Beware the fake booze threat

cocktailJim Prisching/AP/Press Association Images

Engineering & Technology magazine has revealed that discoveries of fake alcohol on sale in Britain have increased 500% in the last two years, while the quantity of dodgy cigarettes being seized by Trading Standards has increased 300%.

Experts are warning that this booze, while often sold at a big discount, could well be highly dangerous... and could be opening us up to a hidden risk too.

The rise

The magazine approached Trading Standards authorities across the UK (excluding Northern Ireland) requesting details of fakes that had been seized. Some 87 of the 110 authorities responded, and revealed that in the 12 months between June 2010 and June 2011 there was a massive increase in the quantity of fake booze being uncovered.

The risk

Often this is sold on the street or into independent retailers who believe they are getting the real thing. The knock-offs are priced far below the cost of the originals, but not only are you aiding and abetting criminals by buying this alcohol - there's every chance you are putting your health at risk too.

Last year the Local Government Association drew attention to the dangers by testing bottles of fake vodka seized across Britain. They found high levels of methanol - which is used in anti-freeze and if drunk in large enough quantities will cause blindness. The bottles also contained other dangerous industrial solvents.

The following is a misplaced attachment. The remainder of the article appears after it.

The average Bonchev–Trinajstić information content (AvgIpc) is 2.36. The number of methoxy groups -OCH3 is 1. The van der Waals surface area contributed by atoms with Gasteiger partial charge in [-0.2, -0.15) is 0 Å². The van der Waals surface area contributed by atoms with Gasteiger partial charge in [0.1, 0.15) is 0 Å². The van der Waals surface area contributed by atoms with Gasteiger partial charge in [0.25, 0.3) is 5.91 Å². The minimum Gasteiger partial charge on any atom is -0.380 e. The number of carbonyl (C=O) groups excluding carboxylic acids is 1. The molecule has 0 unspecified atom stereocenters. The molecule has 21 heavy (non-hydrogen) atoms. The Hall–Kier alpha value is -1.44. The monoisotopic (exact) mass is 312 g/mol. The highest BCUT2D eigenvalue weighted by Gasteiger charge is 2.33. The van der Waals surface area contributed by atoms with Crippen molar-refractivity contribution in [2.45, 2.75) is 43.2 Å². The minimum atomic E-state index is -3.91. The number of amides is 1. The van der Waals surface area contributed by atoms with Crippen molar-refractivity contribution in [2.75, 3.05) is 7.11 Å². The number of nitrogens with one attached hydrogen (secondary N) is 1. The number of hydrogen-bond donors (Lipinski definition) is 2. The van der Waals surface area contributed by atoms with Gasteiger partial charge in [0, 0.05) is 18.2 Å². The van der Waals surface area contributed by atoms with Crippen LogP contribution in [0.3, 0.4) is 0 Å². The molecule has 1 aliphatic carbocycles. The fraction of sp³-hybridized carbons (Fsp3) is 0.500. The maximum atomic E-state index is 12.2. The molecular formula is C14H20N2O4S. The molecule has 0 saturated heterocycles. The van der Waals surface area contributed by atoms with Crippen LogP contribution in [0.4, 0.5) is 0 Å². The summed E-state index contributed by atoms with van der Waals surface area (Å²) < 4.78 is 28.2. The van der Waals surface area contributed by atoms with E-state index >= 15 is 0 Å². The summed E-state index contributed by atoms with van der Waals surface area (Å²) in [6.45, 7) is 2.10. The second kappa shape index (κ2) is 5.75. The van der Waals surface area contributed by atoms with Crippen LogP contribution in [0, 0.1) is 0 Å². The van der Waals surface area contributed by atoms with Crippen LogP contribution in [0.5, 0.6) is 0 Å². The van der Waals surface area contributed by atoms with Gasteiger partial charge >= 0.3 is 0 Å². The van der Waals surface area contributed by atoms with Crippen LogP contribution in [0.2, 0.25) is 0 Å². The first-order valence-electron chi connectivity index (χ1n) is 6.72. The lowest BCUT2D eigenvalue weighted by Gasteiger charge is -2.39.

Hidden risk

But this isn't the only risk unveiled by these figures. Because while booze and cigarettes were seized in far greater quantities, the number of fake electronics being discovered by Trading Standards more than halved.

This isn't due to some outbreak of honesty in the market, it's far more likely to be because Trading Standards has shifted its focus. The spending cuts mean they don't have extra resources to tackle the threat of rip off booze and cigarettes, so they are paying less attention to other sorts of fakes.

These knock-offs could be every bit as dangerous, wasting even more money for the average consumer, and putting them at risk from malfunctioning electronics which could be responsible for everything from hearing loss to electric shocks.

It remains vital, therefore, for us to protect ourselves. As ever, if someone offers you an unbelievable bargain, by far the safest approach is not to believe it. You may think you're getting a great deal on vodka or a new smart phone, but in reality you're far more likely to be exposing yourself to a dangerous fake.
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